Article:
But the pressure on China does not end there. The US is also eager to exclude the country's high-tech companies from global value chains. Trump recently announced that he would allow US companies to continue to sell to Chinese high-tech giant Huawei, after a months-long campaign against the company. But it remains highly unlikely that the US administration - which reversed a similarly aggressive policy toward smartphone company ZTE last year - will abandon its efforts to strangle China's high-tech industries.
China has three options. First, it could accede to US pressure to disengage from global value chains. Second, it could remain committed to integration, hoping that, thanks to existing interconnections, sanctions on Chinese high-tech companies will also hurt their US counterparts (such as Qualcomm) enough for the US administration to back down. The third option is to focus on supporting domestic high-tech companies' efforts to strengthen their own positions within global value chains and develop contingency plans.
US will try to subdue China by all means
China's prospects for coping with financial sanctions - which the US administration is likely to use more often - are not so bright. Last month, a US judge found three large Chinese banks in contempt of court for refusing to produce evidence for an investigation into violations of sanctions against the Democratic People's Republic of Korea. The ruling ignores the fact that, according to Chinese law, any request for banking records should be handled in accordance with the US-China mutual legal assistance agreement.
Chinese financial institutions thus need to prepare for more troubles, including the risk of being blacklisted - that is, deprived of the right to use the US dollar and important services, such as the Society for Worldwide Interbank Financial Telecommunication financial messaging service and the Clearing House Interbank Payments System. It is a punishment few companies can survive.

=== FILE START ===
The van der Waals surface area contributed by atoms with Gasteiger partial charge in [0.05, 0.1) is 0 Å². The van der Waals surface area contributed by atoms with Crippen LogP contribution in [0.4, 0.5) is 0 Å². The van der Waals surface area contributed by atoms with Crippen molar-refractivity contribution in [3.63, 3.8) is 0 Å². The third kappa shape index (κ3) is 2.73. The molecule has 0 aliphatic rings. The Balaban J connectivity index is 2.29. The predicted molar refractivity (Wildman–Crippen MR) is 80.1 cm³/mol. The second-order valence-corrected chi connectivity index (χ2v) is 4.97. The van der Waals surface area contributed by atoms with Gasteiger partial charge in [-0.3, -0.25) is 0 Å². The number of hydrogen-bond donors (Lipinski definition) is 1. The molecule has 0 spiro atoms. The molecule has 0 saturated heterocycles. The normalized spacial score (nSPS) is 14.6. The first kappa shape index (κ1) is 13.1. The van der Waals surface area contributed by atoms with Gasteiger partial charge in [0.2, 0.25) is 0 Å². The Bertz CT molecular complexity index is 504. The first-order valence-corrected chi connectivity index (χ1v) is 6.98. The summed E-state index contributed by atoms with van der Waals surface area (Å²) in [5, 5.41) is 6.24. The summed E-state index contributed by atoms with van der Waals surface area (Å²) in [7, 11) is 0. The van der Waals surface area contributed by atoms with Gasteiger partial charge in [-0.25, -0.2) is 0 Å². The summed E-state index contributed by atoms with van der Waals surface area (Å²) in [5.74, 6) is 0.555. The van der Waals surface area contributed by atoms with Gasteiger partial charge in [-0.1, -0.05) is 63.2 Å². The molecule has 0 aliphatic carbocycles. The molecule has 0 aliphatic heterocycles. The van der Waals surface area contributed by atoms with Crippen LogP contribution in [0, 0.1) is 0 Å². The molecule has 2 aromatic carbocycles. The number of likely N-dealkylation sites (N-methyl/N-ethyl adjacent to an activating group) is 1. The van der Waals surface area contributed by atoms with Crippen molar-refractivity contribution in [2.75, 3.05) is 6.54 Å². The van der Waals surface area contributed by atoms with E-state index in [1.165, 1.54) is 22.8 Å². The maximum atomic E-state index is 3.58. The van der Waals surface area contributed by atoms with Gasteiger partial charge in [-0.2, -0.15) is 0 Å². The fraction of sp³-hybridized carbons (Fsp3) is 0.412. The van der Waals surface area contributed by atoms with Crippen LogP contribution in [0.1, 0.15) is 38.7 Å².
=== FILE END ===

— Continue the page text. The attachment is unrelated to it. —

Already, one Chinese bank has been included on the Correspondent Account or Payable-Through Account Sanctions list, meaning that it cannot open correspondent or payable-through accounts in the US.
Make more efforts to internationalize yuan
The Chinese government has few options here, but it can step up legislative efforts to protect Chinese banks' interests, while encouraging Chinese financial institutions to treat compliance with US financial regulations with the utmost care. It should also continue working to internationalize the yuan, as there is still a long way to go on this front.
China remains committed to its 40-year-old process of reform and opening-up. Today, that process must focus on redoubling efforts to strengthen intellectual property rights protection, adhering to competitive neutrality and defending multilateralism. But following through on this commitment will require China to find ways to manage escalating tensions with the US and avoid a costly - and potentially devastating - reconfiguration of the global economy.
The author, a former president of the China Society of World Economics and director of the Institute of World Economics and Politics at the Chinese Academy of Social Sciences, served on the Monetary Policy Committee of the People's Bank of China from 2004 to 2006.
The views don't necessarily reflect those of China Daily.